Our recent newspaper redesign went over smoothly and readers seem pleased with the changes, but a few took issue with the weather page.
Space reductions forced us to drop 11 U.S. cities and one international city and, as expected, those who follow the weather in those areas called to complain. We lost Birmingham, Buffalo, Burlington, Great Falls, Hartford, Little Rock, Oklahoma City, Raleigh, Sioux Falls, Tampa and Portland, Maine. We also removed Islamabad.
We looked at all our cities and their relationship to Hawai'i. Many of the West Coast cities are naturals because of the travel between here and there. Most major cities in Asia have to stay put as well for obvious reasons.
It gets more difficult to decide among smaller cities such as Buffalo, Fargo and Burlington, Vt. One woman called to say that we listed both Anchorage and Fairbanks in Alaska but not Oklahoma City, where she once lived. One caller couldn't understand why we no longer list Portland, Maine, instead of Portland, Ore. I tend to agree that maybe Fairbanks shouldn't be included but Portland, Ore. — with its connection to our islands — should stay. I'm not sure what to do about the father whose daughter is going to school in Raleigh and likes to check on her weather.
A bigger question was raised by two readers who obviously spend a good deal of time each day with our weather page: why run such a large map of O'ahu with the highs and lows at various locations such as Wai'anae, La'ie, Kane'ohe, Mililani, Kailua and Hawai'i Kai where the weather doesn't vary all that much?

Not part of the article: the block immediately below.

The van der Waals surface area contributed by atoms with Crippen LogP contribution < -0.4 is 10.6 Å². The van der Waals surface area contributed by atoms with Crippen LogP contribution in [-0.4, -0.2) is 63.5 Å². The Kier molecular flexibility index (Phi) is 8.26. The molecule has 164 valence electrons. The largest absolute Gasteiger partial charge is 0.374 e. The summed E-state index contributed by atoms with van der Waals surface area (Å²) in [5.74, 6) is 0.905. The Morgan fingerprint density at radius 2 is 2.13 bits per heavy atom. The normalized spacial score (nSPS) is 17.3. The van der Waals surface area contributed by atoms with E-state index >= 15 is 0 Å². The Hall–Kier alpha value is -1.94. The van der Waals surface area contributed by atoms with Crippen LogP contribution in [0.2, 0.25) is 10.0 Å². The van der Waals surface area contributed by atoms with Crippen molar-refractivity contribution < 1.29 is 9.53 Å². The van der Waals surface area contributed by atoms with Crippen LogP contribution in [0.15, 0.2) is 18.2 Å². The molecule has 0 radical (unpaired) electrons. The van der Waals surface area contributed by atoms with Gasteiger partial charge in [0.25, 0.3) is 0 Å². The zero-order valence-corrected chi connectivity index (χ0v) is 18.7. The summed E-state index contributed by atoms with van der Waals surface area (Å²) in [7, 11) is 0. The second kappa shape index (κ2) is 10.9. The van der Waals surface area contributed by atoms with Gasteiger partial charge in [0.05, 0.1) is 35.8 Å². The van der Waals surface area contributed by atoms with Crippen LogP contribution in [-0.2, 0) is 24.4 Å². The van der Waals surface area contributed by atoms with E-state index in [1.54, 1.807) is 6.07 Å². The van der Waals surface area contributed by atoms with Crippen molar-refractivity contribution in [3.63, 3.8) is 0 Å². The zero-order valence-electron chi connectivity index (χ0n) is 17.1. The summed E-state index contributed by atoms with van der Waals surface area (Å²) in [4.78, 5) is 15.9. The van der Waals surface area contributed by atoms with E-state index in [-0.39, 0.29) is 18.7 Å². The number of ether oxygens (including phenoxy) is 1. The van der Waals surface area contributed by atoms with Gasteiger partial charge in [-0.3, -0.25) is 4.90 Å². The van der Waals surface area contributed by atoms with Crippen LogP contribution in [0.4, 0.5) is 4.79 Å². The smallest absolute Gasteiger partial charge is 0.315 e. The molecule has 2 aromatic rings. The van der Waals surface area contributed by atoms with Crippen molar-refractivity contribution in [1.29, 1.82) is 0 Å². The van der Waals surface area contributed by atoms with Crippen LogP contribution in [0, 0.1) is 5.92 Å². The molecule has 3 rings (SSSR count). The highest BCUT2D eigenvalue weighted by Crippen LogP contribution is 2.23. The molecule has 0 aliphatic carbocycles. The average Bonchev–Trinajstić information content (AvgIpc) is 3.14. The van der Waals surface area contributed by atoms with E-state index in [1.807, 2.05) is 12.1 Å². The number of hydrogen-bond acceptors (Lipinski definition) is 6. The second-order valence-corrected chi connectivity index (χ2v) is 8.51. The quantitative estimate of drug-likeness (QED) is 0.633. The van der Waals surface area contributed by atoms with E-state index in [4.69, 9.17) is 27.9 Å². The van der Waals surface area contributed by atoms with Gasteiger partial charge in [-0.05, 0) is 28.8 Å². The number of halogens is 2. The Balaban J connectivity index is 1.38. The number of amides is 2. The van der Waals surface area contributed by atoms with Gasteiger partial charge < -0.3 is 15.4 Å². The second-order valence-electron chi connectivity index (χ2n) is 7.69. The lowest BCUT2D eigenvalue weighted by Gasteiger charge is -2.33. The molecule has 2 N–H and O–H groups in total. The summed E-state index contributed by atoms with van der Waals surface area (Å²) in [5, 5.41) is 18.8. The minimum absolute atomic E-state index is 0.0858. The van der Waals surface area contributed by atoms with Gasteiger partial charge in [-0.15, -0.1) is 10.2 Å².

Wrote one reader: "You replaced the Pacific region surface depiction of fronts, highs and lows from which I could determine forecasts and weather patterns on the east and west rims of the Pacific where I travel and have friends and family, with a picture of Oahu with information I already know just by looking out my front door."
Another reader, who describes himself as a "weather nut," said he also doesn't care much for the O'ahu weather map and wants the approaching fronts and disturbances in the Pacific.
"Imagine when hurricane season starts with it being far to the east — can't tell how far it is or the direction it is moving," he wrote, suggesting that we run a satellite picture instead of our O'ahu map.
We will be reducing the size of our O'ahu map and will add something to show the various conditions in the Pacific, but probably not a static satellite map. We have already added a five-day forecast to the mix and are still mulling over our selection of cities. Needless to say, we know the weather page is important and will work until we get it closer to the way you want it.
Mark Platte is senior vice president and editor of The Advertiser. Reach him at 525-8080.